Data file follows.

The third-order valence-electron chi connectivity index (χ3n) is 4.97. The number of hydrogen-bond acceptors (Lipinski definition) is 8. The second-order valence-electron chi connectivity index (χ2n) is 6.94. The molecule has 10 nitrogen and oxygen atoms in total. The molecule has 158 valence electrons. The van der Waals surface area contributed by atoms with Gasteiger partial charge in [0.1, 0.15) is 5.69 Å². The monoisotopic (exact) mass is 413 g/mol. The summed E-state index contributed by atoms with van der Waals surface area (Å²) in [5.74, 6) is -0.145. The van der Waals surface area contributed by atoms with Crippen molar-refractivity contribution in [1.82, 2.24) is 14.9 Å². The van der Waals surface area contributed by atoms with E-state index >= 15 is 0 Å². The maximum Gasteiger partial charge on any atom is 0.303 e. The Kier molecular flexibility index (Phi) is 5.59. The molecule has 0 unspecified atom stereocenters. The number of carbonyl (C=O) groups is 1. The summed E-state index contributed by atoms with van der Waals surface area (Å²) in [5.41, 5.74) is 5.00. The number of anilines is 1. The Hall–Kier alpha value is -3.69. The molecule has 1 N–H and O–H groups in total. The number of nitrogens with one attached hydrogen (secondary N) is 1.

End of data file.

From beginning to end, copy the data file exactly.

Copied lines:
The third-order valence-electron chi connectivity index (χ3n) is 4.97. The number of hydrogen-bond acceptors (Lipinski definition) is 8. The second-order valence-electron chi connectivity index (χ2n) is 6.94. The molecule has 10 nitrogen and oxygen atoms in total. The molecule has 158 valence electrons. The van der Waals surface area contributed by atoms with Gasteiger partial charge in [0.1, 0.15) is 5.69 Å². The monoisotopic (exact) mass is 413 g/mol. The summed E-state index contributed by atoms with van der Waals surface area (Å²) in [5.74, 6) is -0.145. The van der Waals surface area contributed by atoms with Crippen molar-refractivity contribution in [1.82, 2.24) is 14.9 Å². The van der Waals surface area contributed by atoms with E-state index >= 15 is 0 Å². The maximum Gasteiger partial charge on any atom is 0.303 e. The Kier molecular flexibility index (Phi) is 5.59. The molecule has 0 unspecified atom stereocenters. The number of carbonyl (C=O) groups is 1. The summed E-state index contributed by atoms with van der Waals surface area (Å²) in [5.41, 5.74) is 5.00. The number of anilines is 1. The Hall–Kier alpha value is -3.69. The molecule has 1 N–H and O–H groups in total. The number of nitrogens with one attached hydrogen (secondary N) is 1.